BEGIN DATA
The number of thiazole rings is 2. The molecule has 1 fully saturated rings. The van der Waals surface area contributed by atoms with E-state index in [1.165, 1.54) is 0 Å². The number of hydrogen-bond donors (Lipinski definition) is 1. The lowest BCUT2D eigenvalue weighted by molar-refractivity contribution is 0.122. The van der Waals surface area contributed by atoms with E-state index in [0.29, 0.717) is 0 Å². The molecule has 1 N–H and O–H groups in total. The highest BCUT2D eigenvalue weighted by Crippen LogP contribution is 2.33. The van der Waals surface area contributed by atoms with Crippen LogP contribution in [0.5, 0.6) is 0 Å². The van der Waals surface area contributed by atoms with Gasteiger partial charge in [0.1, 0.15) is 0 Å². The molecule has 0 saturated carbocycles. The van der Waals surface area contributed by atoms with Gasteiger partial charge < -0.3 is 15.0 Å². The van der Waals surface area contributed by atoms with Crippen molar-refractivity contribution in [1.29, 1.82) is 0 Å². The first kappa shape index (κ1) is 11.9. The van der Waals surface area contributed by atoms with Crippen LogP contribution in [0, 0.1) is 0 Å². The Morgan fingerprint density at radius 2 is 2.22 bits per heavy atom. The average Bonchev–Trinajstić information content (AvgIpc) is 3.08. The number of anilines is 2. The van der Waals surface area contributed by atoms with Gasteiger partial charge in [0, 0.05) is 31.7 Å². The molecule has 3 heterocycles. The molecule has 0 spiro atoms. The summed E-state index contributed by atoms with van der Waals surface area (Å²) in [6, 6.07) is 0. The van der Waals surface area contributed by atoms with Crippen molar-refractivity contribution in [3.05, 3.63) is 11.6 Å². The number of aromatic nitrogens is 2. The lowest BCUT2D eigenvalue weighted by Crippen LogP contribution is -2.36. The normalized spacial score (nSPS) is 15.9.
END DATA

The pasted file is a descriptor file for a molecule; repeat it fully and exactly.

The number of thiazole rings is 2. The molecule has 1 fully saturated rings. The van der Waals surface area contributed by atoms with E-state index in [1.165, 1.54) is 0 Å². The number of hydrogen-bond donors (Lipinski definition) is 1. The lowest BCUT2D eigenvalue weighted by molar-refractivity contribution is 0.122. The van der Waals surface area contributed by atoms with E-state index in [0.29, 0.717) is 0 Å². The molecule has 1 N–H and O–H groups in total. The highest BCUT2D eigenvalue weighted by Crippen LogP contribution is 2.33. The van der Waals surface area contributed by atoms with Crippen LogP contribution in [0.5, 0.6) is 0 Å². The van der Waals surface area contributed by atoms with Gasteiger partial charge in [0.1, 0.15) is 0 Å². The molecule has 0 saturated carbocycles. The van der Waals surface area contributed by atoms with Gasteiger partial charge < -0.3 is 15.0 Å². The van der Waals surface area contributed by atoms with Crippen molar-refractivity contribution in [1.29, 1.82) is 0 Å². The first kappa shape index (κ1) is 11.9. The van der Waals surface area contributed by atoms with Crippen LogP contribution in [0, 0.1) is 0 Å². The Morgan fingerprint density at radius 2 is 2.22 bits per heavy atom. The average Bonchev–Trinajstić information content (AvgIpc) is 3.08. The number of anilines is 2. The van der Waals surface area contributed by atoms with Gasteiger partial charge in [0, 0.05) is 31.7 Å². The molecule has 3 heterocycles. The molecule has 0 spiro atoms. The summed E-state index contributed by atoms with van der Waals surface area (Å²) in [6, 6.07) is 0. The van der Waals surface area contributed by atoms with Crippen molar-refractivity contribution in [3.05, 3.63) is 11.6 Å². The number of aromatic nitrogens is 2. The lowest BCUT2D eigenvalue weighted by Crippen LogP contribution is -2.36. The normalized spacial score (nSPS) is 15.9.